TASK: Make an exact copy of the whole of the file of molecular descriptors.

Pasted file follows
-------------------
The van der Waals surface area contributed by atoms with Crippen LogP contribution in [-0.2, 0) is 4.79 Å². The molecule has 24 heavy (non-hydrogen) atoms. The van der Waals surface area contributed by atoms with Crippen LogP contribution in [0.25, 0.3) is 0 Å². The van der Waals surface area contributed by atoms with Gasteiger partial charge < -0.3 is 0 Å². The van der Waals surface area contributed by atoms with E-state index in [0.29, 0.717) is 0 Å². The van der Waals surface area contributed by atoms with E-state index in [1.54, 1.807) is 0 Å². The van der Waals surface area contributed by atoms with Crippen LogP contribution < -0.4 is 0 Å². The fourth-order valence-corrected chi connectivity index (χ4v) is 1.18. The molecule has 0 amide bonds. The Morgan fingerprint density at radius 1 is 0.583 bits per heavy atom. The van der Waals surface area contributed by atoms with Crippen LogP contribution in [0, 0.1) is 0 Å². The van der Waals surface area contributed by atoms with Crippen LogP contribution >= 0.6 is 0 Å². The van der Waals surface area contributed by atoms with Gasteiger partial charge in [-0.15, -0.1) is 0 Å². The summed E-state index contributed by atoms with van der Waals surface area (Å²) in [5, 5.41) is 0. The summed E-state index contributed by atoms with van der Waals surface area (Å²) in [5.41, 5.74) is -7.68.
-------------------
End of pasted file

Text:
The van der Waals surface area contributed by atoms with Crippen LogP contribution in [-0.2, 0) is 4.79 Å². The molecule has 24 heavy (non-hydrogen) atoms. The van der Waals surface area contributed by atoms with Crippen LogP contribution in [0.25, 0.3) is 0 Å². The van der Waals surface area contributed by atoms with Gasteiger partial charge < -0.3 is 0 Å². The van der Waals surface area contributed by atoms with E-state index in [0.29, 0.717) is 0 Å². The van der Waals surface area contributed by atoms with E-state index in [1.54, 1.807) is 0 Å². The van der Waals surface area contributed by atoms with Crippen LogP contribution < -0.4 is 0 Å². The fourth-order valence-corrected chi connectivity index (χ4v) is 1.18. The molecule has 0 amide bonds. The Morgan fingerprint density at radius 1 is 0.583 bits per heavy atom. The van der Waals surface area contributed by atoms with Crippen LogP contribution in [0, 0.1) is 0 Å². The van der Waals surface area contributed by atoms with Crippen LogP contribution >= 0.6 is 0 Å². The van der Waals surface area contributed by atoms with Gasteiger partial charge in [-0.15, -0.1) is 0 Å². The summed E-state index contributed by atoms with van der Waals surface area (Å²) in [5, 5.41) is 0. The summed E-state index contributed by atoms with van der Waals surface area (Å²) in [5.41, 5.74) is -7.68.